Back in the 1990s when I was doing quite a few recording sessions as a guitar player some interesting situations and requests would arise.
One day I received a call from a producer who wanted to book me for an ‘Overdub’ session. This can mean anything from replacing existing guitar parts played by someone else – often the guitarist in the act – or creating the final part to make the song sound finished.
The request this day was “we need classic a Les Paul into a Marshall sound”. So we set up a vintage Marshall amp and Marshall Quad box (I had a storeroom at the studio with some vintage amps stored) then plugged in an original 1959 Gibson Les Paul guitar, I hit a chord and said to the client “this is your lucky day, this is probably the best Les Paul / Marshall sound I’ve ever achieved”. The client goes “no, that’s not quite the sound”. The client’s always right. Right?. So we try several different variations and it’s still not right. Eventually I say to the client “so how do you know you need a classic Les Paul / Marshall sound, do you have an example you can show me?”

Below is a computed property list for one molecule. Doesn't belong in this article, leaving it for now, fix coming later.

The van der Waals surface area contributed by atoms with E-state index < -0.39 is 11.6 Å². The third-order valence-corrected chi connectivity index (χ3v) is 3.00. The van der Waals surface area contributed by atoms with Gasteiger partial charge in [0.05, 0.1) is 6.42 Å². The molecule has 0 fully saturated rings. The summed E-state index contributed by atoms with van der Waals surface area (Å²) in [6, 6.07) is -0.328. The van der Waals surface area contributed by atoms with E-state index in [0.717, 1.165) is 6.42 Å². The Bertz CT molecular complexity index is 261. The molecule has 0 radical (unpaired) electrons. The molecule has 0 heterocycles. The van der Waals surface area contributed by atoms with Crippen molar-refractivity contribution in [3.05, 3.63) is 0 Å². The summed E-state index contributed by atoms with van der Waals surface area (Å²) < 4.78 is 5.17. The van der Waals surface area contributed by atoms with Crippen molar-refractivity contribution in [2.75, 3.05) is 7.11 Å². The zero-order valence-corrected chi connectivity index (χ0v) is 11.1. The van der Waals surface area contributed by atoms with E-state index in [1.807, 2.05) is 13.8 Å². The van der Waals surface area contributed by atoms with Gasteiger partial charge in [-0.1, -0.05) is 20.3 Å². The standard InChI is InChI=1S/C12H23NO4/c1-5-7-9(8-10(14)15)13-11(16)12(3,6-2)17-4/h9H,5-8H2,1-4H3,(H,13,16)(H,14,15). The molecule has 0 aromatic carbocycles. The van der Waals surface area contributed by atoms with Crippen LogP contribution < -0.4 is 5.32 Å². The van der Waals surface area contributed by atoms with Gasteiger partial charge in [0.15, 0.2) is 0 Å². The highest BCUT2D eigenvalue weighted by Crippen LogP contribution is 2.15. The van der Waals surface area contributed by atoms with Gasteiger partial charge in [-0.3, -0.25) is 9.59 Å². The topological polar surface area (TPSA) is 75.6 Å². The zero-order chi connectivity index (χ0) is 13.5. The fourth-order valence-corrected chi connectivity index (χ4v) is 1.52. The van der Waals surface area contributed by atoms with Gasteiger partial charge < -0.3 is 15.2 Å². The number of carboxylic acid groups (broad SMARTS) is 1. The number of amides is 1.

They pull out this Roland pedal board with presets and go to a patch that says “Les Paul / Marshall”. Upon further investigation we discover that the preset has chorus, echo and reverb on it and this is what they think is the legendary sound.
So we add in those effects and the client was happy.
I’ve gotta say that the real thing was way better than the copy.
The client went away happy and I realised that not many people get to hear the real thing so the imitation is what they believe to be what the real thing sounds like.